Disclaimer: I do not own the Teen Titans; I am just borrowing the characters for my own enjoyment. And maybe yours.
Story of a Scrap
Torn and smudged, the bit of paper sat hidden at the bottom of her drawers.
It had entered the gleaming white tower that five young people called home, bundled with four hundred and ninety nine other sheets. The packaging had proudly declared that it was Office Shack Recycled Printer and Copier Paper. In a smaller, more modest font, the labeling indicated that it contained no less than 35 post consumer recycled content.
Still held tight in its packaging, the sheet of paper had been placed next to the laser printer that the teens seldom had need for. Their crime reports were submitted electronically to the Jump City Police Department. The occasional joke that was emailed to them was quickly spread via Beast Boy, rather than being printed and stuck on the fridge.
By the time Cyborg needed to reload the printer, a thin layer of dust had been deposited on the package of paper. He had blown the dust off, and hurriedly opened the package. Five hundred sheets of plain white paper, indistinguishable from one another, had seen the soft glow of fluorescent light before being loaded into the paper tray.
On a rainy Saturday some weeks later, a green figure had come along and opened the paper drawer to the printer. Nimble fingers had quickly selected the sheet of paper on top before sliding the tray closed again. The sheet was rolled onto itself, forming a tube in Beast Boy's hand for the journey back to his room.
In his room, Beast Boy had taken a moment to look for scissors. A full sheet of paper would be a waste, all he had wanted was a quarter. After a moment, he had realized that he'd not been permitted to keep scissors since the "cactus incident".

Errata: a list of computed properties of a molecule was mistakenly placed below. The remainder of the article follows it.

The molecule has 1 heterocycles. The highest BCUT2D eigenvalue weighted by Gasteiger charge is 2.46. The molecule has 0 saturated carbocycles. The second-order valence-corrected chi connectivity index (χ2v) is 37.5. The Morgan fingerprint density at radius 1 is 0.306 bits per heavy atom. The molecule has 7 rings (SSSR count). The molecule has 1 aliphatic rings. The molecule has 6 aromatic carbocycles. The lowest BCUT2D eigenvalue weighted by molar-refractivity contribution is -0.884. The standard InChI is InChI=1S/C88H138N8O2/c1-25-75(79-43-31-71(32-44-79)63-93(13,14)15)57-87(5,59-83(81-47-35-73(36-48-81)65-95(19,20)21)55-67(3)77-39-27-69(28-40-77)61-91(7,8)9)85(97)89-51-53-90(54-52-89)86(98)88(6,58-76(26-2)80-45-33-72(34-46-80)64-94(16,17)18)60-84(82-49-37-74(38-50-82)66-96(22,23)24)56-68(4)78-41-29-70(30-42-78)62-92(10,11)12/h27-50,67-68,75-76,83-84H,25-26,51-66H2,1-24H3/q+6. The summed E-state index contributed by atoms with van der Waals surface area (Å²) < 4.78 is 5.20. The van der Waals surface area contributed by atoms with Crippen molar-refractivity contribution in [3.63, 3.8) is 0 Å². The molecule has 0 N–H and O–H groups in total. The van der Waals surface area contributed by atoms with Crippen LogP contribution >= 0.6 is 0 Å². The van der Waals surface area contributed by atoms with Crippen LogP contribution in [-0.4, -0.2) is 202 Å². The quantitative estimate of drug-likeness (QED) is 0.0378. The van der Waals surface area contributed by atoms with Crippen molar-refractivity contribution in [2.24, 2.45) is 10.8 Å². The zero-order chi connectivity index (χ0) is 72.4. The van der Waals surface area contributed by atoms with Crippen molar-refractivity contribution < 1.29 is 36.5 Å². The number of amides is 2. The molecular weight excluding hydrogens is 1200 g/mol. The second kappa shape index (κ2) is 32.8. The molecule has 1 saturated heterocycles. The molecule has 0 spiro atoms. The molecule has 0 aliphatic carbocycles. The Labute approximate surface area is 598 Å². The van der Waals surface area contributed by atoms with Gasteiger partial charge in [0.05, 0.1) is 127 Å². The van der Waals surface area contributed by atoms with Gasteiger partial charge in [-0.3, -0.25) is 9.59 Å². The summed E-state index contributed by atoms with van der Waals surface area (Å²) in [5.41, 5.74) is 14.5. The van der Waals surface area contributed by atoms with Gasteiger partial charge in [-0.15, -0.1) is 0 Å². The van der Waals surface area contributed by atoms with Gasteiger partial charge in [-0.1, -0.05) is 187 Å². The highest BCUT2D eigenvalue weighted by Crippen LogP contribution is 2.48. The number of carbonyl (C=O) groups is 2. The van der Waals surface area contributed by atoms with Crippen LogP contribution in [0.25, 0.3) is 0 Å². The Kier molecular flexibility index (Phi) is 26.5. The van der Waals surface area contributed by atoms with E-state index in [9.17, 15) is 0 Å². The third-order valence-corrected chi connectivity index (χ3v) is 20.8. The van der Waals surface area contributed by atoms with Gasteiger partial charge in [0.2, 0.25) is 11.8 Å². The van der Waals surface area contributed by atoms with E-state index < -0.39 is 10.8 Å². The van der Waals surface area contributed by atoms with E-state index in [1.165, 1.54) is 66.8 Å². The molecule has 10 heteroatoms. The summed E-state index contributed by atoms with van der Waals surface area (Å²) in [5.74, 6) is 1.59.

The sheet of paper had been carefully folded in half. Beast Boy had stuck his tongue out the side of his mouth, holding it "just right" while he lined the corners up. Heavily creased, the paper had been folded back against itself in the opposite direction. Folded one way and back, several times before Beast Boy had carefully torn it in half along the fold. One half had been placed on his desk. The remaining piece was subjected to the same treatment. Beast Boy had been left with a quarter sheet of paper, sharp factory edges on two sides; soft, fuzzy edges from repeated folding and tearing on the other two.
The rest of that rainy day, Beast Boy had written and erased dozens of words on that scrap of paper, until the entire sheet had been gray and soft from repeated erasing. The surface had been marred by indentations from the pencil lead, ghost words in the surface of the paper. He had stopped when hunger reminded that even heroes ate.
Unsatisfied with his work, Beast Boy had wadded the scrap up. Absently, he had carried the paper with him as he had sought something to quiet hunger. In the kitchen, the scrap was tossed in a bin and forgotten.
Hours after the rain stopped and the sun had slipped quietly below the horizon, purple eyes had caught the clumsy scrawl of Beast Boy's handwriting in the trash. Slender gray hands had curiously recovered the scrap and smoothed the paper. The words had been read, and the scrap carried back to her room.
Carefully, she had secreted the scrap of paper in the bottom of her drawer; under her meditation mirror and the one photo she had of her mother. In the darkness, the scrap shared its message.
purple twilight; dark
beauty beheld, beloved
cherished. hero. friend.